In the normal world, tennis fans would’ve been preparing for the start of the 2020 French Open this week.
Remember Neill Blomkamp? I do, sometimes.
He debuted with District 9 in 2009 – produced and championed by Peter Jackson – that blew everyone away, garnered Best Picture and Adapted Screenplay Oscar nominations, and had critics and the like tripping over themselves to anoint him as the next big thing.
He followed it up with Elysium and Chappie – two well-intentioned but misguided and ultimately lacking efforts that had him plummet down the totem pole of relevance.
The new car smell had washed off. It echoes the mountain top to base camp slide of Duncan Jones (Moon to Source Code to Warcraft to… Mute) or Donnie Darko’s Richard Kelly who has pretty much vanished off the face of the earth.
Let’s call it the ‘illusion of the next’.
Now the analogy might not be quite one to one, but the illusion of the next trend has been playing out on the WTA tour for the last half decade. Much like Blompkamp, Jones or Kelly, players such as – deep breath – Ash Barty, Naomi Osaka, Sloane Stephens, Simona Halep, Madison Keys, Garbine Muguruza, Jeļena Ostapenko, Bianca Andrescu, and now Sofia Kenin and Coco Gauff have all, at one time or another – or in the midst of – been dubbed ‘the next big thing’.
Hell, there were a bunch of articles written up the moment Gauff beat Osaka early in this year’s Australian Open. And when Osaka beat Serena Williams in the 2018 US Open final. One begets the other, begets the other. Caught up in the maelstrom of reactionary takes instead of checking the form lines over the last few years which paints a much more accurate and interesting picture.
We’ve been so used to dominance of an athlete that the moment a young star breaks through with a major title, or rocket up the rankings, we’re salivating over whether they’ll be the one to dominate the sport for the next decade. Like Serena Williams, Roger Federer, Novak Djokovic and Rafael Nadal do. Like Steffi Graf, Chris Evert, Pete Sampras, Rod Laver and Martina Navratilova before. Unparalleled and unquestionably the player(s).
There was an innate understanding between fans and players that to win a major or be world number one, you would have to go through them.
For context, we’ve had ten winners of the past twelve majors over the last three years since Serena last won a major at the 2017 Australian Open. I had completely forgotten Bianca Andreescu and Jelena Ostapenko’s victories at the 2019 US Open and 2017 French Open, respectively. At the start of the decade, Caroline Wozniacki was world number one. Since then we’ve had ten new top ranked players.
On the men’s side, there’s been four – Federer, Djokovic, Nadal and Andy Murray in that weird parallel timeline after he had won Wimbledon for the second time.
It speaks to an uncertain but exciting future of women’s tennis. This constellation of stars who’ve already proven themselves on the biggest stages vying for dominance in ever shifting field. Sure, it was heartbreaking that Barty wasn’t able to triumph in her hometown major – falling to Kenin in straight sets – but at least she was there at the pointy end.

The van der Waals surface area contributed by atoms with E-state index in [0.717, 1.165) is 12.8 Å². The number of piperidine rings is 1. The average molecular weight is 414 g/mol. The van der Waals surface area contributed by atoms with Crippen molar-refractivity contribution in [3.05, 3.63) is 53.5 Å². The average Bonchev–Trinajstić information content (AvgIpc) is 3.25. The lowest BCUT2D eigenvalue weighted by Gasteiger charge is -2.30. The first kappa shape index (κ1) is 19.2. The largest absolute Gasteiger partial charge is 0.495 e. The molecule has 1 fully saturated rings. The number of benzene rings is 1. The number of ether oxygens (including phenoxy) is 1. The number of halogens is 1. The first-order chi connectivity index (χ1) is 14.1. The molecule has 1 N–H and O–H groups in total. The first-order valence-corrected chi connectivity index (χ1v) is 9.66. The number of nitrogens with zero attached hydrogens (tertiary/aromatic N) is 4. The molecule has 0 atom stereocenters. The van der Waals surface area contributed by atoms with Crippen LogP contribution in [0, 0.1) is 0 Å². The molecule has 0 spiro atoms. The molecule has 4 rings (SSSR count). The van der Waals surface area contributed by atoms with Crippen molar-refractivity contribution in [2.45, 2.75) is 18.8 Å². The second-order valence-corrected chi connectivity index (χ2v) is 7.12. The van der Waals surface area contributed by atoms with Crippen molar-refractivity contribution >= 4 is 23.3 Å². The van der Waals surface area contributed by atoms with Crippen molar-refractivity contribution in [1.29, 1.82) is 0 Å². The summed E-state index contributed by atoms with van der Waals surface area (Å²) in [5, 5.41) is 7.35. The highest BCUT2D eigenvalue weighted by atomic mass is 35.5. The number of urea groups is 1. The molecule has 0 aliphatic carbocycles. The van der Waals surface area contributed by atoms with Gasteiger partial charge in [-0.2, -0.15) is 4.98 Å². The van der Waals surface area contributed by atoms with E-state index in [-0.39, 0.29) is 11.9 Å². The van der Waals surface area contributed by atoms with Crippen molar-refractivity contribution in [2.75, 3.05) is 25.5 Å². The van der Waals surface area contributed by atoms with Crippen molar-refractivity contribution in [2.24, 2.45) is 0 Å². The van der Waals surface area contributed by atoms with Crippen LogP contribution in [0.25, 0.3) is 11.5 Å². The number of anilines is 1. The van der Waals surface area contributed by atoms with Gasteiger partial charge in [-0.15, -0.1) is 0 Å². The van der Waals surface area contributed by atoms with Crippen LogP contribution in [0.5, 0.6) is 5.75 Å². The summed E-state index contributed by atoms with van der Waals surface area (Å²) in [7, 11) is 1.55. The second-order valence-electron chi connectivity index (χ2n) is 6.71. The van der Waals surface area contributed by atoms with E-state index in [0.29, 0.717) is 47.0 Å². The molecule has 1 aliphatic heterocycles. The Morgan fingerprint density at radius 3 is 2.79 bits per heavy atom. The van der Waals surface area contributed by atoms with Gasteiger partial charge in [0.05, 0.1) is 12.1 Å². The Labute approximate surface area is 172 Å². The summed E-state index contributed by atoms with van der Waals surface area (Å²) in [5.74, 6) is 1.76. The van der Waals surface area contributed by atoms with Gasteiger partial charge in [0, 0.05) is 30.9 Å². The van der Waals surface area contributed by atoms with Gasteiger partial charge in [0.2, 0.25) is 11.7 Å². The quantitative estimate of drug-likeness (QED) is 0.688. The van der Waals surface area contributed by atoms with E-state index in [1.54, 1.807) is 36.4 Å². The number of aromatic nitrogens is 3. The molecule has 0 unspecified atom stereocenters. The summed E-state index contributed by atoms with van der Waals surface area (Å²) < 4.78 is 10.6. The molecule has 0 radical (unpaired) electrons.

The same goes for Halep – eviscerating all before her until she ran into the stubborn will of Muguruza – whose game scoured away all of Halep’s momentum. We’re witness to a revolving door of players scrambling to get purchase atop the mountain.
Contrast that to the perennial bridesmaids that are all the players not named Nadal, Djokovic or Federer on the men’s side. Cursed with being born in the wrong era, taking honourable fourth round or quarter final exits.
Barty’s loss in the semi-final hurts particularly. Like Osaka, she’s moved from a nation’s hope to expectation. While she had some shaky moments along her run, she was on the whole, a class above. It wasn’t charmed or from out of left field. This wasn’t a tournament where belief in something one could only dream of beforehand was materialising, impossibly, as time went on.
We expect to see her as a mainstay, to be constantly contending. To rack up major wins over the course of her career. The thing is, everyone else is bunched up with her. It’s truly an open-ended question to predict which of the dozen or so players can be the first to reach double digit major wins, or even five majors for that matter.
The endless jostling will give us matchups in the second week of the slams that would look like those crazy ‘what if?’ bets we all wish we had the guts to lay money down on.
As the decade begins I say, embrace the chaos to come. Not enough for you? How about increasing the matches for women at Majors from three sets to five? It might give us a clearer picture of who can last at the top, or it could throw more variables into the equation.
Sure, it’ll wreak havoc with schedules but I have complete faith in the tournament organisers to come up with a solution that works for everyone.
For most of the players in the mix, youth is very much on their side. Their primes not even reached yet, and the illusion of the next will continue propping up players who come roaring into the pros like a shooting star. Time is not an enemy for them, but the view at the top has become more crowded than ever.